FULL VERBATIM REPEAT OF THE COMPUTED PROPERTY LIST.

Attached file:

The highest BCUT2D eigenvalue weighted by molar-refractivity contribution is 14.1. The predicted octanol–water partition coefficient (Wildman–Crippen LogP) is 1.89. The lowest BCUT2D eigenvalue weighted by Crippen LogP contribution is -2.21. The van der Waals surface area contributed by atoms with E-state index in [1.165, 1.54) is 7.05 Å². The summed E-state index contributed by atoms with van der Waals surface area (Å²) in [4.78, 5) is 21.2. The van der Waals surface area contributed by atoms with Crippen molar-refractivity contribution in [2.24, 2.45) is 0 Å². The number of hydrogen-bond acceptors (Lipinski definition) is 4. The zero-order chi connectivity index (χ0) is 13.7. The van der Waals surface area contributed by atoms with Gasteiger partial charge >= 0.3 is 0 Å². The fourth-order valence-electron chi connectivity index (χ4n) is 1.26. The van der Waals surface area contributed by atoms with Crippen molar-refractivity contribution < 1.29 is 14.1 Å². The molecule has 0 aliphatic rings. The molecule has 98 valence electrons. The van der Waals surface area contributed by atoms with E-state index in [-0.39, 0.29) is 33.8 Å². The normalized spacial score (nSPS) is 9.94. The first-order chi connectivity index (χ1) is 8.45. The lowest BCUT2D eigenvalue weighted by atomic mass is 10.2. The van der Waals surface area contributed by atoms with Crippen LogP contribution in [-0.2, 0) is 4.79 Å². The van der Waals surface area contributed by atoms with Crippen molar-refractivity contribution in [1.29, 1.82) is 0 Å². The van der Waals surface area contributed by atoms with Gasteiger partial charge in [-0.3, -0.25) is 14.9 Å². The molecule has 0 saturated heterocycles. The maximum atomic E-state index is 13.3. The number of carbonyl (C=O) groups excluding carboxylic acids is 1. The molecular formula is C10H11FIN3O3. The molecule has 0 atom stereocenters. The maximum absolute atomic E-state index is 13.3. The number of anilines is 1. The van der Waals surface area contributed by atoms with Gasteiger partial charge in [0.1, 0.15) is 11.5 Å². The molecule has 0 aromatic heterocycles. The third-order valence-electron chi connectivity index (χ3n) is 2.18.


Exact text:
The highest BCUT2D eigenvalue weighted by molar-refractivity contribution is 14.1. The predicted octanol–water partition coefficient (Wildman–Crippen LogP) is 1.89. The lowest BCUT2D eigenvalue weighted by Crippen LogP contribution is -2.21. The van der Waals surface area contributed by atoms with E-state index in [1.165, 1.54) is 7.05 Å². The summed E-state index contributed by atoms with van der Waals surface area (Å²) in [4.78, 5) is 21.2. The van der Waals surface area contributed by atoms with Crippen molar-refractivity contribution in [2.24, 2.45) is 0 Å². The number of hydrogen-bond acceptors (Lipinski definition) is 4. The zero-order chi connectivity index (χ0) is 13.7. The van der Waals surface area contributed by atoms with Gasteiger partial charge >= 0.3 is 0 Å². The fourth-order valence-electron chi connectivity index (χ4n) is 1.26. The van der Waals surface area contributed by atoms with Crippen molar-refractivity contribution < 1.29 is 14.1 Å². The molecule has 0 aliphatic rings. The molecule has 98 valence electrons. The van der Waals surface area contributed by atoms with E-state index in [-0.39, 0.29) is 33.8 Å². The normalized spacial score (nSPS) is 9.94. The first-order chi connectivity index (χ1) is 8.45. The lowest BCUT2D eigenvalue weighted by atomic mass is 10.2. The van der Waals surface area contributed by atoms with Crippen LogP contribution in [-0.2, 0) is 4.79 Å². The van der Waals surface area contributed by atoms with Crippen molar-refractivity contribution in [1.29, 1.82) is 0 Å². The van der Waals surface area contributed by atoms with Gasteiger partial charge in [-0.3, -0.25) is 14.9 Å². The molecule has 0 saturated heterocycles. The maximum atomic E-state index is 13.3. The number of carbonyl (C=O) groups excluding carboxylic acids is 1. The molecular formula is C10H11FIN3O3. The molecule has 0 atom stereocenters. The maximum absolute atomic E-state index is 13.3. The number of anilines is 1. The van der Waals surface area contributed by atoms with Gasteiger partial charge in [0.1, 0.15) is 11.5 Å². The molecule has 0 aromatic heterocycles. The third-order valence-electron chi connectivity index (χ3n) is 2.18.